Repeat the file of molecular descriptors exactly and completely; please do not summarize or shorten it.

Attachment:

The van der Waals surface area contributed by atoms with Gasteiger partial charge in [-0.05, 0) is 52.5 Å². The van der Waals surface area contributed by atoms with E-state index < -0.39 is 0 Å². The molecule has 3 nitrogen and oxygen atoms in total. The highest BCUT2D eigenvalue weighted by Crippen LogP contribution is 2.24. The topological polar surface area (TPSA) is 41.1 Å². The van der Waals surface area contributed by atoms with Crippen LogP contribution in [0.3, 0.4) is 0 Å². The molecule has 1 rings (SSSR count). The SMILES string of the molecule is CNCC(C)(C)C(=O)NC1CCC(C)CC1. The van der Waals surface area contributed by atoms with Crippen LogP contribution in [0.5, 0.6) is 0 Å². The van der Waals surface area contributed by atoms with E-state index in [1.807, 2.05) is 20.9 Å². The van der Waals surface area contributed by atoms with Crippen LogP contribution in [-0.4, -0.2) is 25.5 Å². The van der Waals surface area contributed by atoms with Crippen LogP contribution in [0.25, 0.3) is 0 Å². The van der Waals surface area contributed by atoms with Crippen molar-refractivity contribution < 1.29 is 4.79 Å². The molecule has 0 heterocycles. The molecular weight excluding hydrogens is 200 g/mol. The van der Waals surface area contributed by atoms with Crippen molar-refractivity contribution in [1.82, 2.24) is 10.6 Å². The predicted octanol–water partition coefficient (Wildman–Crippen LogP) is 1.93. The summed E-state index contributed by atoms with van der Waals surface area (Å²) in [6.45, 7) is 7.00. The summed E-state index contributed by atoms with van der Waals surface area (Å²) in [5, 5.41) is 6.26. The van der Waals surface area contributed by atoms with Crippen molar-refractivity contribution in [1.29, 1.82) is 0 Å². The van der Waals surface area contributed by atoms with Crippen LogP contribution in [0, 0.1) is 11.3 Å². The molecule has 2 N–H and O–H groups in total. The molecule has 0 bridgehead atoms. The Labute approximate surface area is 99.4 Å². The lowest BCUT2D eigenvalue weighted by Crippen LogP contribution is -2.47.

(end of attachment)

The van der Waals surface area contributed by atoms with Gasteiger partial charge in [-0.05, 0) is 52.5 Å². The van der Waals surface area contributed by atoms with E-state index < -0.39 is 0 Å². The molecule has 3 nitrogen and oxygen atoms in total. The highest BCUT2D eigenvalue weighted by Crippen LogP contribution is 2.24. The topological polar surface area (TPSA) is 41.1 Å². The van der Waals surface area contributed by atoms with Crippen LogP contribution in [0.3, 0.4) is 0 Å². The molecule has 1 rings (SSSR count). The SMILES string of the molecule is CNCC(C)(C)C(=O)NC1CCC(C)CC1. The van der Waals surface area contributed by atoms with Crippen LogP contribution in [0.5, 0.6) is 0 Å². The van der Waals surface area contributed by atoms with E-state index in [1.807, 2.05) is 20.9 Å². The van der Waals surface area contributed by atoms with Crippen LogP contribution in [-0.4, -0.2) is 25.5 Å². The van der Waals surface area contributed by atoms with Crippen LogP contribution in [0.25, 0.3) is 0 Å². The van der Waals surface area contributed by atoms with Crippen molar-refractivity contribution < 1.29 is 4.79 Å². The molecule has 0 heterocycles. The molecular weight excluding hydrogens is 200 g/mol. The van der Waals surface area contributed by atoms with Crippen molar-refractivity contribution in [1.82, 2.24) is 10.6 Å². The predicted octanol–water partition coefficient (Wildman–Crippen LogP) is 1.93. The summed E-state index contributed by atoms with van der Waals surface area (Å²) in [6.45, 7) is 7.00. The summed E-state index contributed by atoms with van der Waals surface area (Å²) in [5, 5.41) is 6.26. The van der Waals surface area contributed by atoms with Crippen molar-refractivity contribution in [1.29, 1.82) is 0 Å². The van der Waals surface area contributed by atoms with Crippen LogP contribution in [0, 0.1) is 11.3 Å². The molecule has 2 N–H and O–H groups in total. The molecule has 0 bridgehead atoms. The Labute approximate surface area is 99.4 Å². The lowest BCUT2D eigenvalue weighted by Crippen LogP contribution is -2.47.